stances — they wait till their husbands It is, however, not always wise to come home, and pass it on. For this judge by appearances. A friend of makes the thing fair all round and premine upon one occasion very nearly vents hard feelings. lost the important good-will of the So I should nuch like to say, here father of the lady to whom his affec- and now, that “ every person who detions were at the time somewhat en- spises Scottish national humor proves gaged, by foolishly colloguing with a himself to be either a conceited puppy certain prospective brother-in-law, a or an ignorant fool.” I should like to youth wholly without reverence, and add — " or both !” buying a large quantity of the afore- There is a classical passage in the said Orts-and-Scrapings illustrated lit- works of Mr. Stevenson, which, with erature. This the ill-set pair strapped the metrical psalms, the poems of conspicuously upon the outside of the Burns, and the Catechisms, Shorter paternal dressing-cases and rugs - and Larger, ought to be required of which, not being discovered till the every Scottislı man or woman before journey was far spent, occasioned great they be allowed to get married. It is indignation in the owner, who had in- sad to see young people setting up structed the buying of Punch, thc house so ill-filted for the battle of life. Guardian, the Spectator, and other the passage from Mr. Stevenson is as serious literature of that kind. Ex- follows. I protest that I never can planations and apologies were not read it, even for the hundredth time, accepted ; and, as I say, this man of without a certain sympathetic moisture my acquaintance nearly lost a fairly of the eye. good wife over this occurrence.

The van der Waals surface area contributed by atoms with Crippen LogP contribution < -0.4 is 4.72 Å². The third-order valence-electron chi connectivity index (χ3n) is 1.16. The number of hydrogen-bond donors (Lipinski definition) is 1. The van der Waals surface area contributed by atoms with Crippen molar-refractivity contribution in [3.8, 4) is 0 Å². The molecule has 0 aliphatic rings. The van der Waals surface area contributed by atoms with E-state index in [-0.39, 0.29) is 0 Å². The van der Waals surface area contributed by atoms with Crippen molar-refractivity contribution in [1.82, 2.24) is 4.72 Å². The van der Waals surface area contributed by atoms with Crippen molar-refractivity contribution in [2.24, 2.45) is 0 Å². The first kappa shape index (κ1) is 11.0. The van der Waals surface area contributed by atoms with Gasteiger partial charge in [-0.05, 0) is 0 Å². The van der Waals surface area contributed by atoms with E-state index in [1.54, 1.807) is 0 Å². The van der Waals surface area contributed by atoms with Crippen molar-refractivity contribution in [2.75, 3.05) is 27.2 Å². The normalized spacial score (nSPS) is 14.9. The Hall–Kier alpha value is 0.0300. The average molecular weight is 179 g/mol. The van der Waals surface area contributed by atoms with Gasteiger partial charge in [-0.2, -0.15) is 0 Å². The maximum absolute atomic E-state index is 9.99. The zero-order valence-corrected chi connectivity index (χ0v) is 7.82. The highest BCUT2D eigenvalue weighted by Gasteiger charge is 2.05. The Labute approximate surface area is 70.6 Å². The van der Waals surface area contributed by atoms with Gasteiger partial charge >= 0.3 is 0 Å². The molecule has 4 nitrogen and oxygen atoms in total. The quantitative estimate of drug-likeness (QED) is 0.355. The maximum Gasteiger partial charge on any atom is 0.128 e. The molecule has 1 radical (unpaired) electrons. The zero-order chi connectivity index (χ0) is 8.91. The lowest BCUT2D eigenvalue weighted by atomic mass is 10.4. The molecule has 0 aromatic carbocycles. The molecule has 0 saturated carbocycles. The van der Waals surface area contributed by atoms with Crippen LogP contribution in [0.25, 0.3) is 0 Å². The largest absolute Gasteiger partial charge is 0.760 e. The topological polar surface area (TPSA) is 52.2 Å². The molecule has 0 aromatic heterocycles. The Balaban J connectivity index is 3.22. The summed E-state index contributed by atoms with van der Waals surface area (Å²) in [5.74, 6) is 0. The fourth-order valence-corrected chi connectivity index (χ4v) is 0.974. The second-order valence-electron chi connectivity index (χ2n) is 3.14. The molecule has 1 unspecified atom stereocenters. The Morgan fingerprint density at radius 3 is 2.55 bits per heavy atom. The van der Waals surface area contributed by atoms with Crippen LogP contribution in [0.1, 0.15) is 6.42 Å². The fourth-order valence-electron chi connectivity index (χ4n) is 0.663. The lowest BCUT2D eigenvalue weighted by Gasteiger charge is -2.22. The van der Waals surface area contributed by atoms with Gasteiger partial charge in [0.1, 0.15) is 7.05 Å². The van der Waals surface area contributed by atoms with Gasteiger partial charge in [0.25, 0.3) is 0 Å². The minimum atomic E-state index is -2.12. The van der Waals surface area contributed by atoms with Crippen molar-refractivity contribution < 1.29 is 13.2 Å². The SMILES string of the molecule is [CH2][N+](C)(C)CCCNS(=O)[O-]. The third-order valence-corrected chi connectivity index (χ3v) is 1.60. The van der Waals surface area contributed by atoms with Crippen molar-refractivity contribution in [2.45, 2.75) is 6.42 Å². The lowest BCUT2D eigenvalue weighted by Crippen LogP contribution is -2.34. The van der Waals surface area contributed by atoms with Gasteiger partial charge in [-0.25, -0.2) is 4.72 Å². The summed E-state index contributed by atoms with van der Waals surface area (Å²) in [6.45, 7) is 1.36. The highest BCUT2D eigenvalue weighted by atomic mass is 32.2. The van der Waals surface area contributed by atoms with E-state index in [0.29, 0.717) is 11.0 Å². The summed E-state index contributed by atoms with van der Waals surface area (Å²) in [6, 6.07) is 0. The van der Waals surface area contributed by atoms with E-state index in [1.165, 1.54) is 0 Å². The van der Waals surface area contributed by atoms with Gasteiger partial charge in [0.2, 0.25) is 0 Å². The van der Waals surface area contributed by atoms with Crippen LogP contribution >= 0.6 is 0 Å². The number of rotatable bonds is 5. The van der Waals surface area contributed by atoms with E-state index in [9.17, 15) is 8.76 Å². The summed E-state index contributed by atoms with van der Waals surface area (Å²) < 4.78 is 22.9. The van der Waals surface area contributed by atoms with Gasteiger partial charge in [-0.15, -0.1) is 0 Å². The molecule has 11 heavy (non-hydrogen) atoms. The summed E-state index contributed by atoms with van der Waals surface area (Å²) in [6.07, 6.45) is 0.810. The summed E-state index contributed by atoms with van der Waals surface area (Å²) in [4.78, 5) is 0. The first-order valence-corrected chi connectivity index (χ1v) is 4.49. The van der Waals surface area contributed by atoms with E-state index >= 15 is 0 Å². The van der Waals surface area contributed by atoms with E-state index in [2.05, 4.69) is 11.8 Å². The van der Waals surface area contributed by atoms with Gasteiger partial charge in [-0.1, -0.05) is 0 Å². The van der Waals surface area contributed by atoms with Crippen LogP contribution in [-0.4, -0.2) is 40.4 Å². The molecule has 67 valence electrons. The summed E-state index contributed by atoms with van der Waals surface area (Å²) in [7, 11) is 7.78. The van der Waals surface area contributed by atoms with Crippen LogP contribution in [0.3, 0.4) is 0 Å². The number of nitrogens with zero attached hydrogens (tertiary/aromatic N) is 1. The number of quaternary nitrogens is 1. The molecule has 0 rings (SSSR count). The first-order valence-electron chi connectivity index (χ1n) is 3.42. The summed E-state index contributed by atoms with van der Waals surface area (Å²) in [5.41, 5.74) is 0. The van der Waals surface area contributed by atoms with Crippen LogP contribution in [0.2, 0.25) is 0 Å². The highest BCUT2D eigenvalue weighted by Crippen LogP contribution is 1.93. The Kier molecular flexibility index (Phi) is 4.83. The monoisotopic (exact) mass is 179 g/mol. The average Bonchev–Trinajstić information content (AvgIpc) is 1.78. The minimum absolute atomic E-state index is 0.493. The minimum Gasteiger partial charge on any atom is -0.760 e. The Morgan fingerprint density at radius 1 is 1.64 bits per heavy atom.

None but an Edinburgh lad could It is a dictum of the most justly have written it none but one to celebrated of emeritus professors of the whom nature and the works of God classics (alas ! gone from the upper meant chiefly the Pentlands and the world since this paper was in print) Lothians :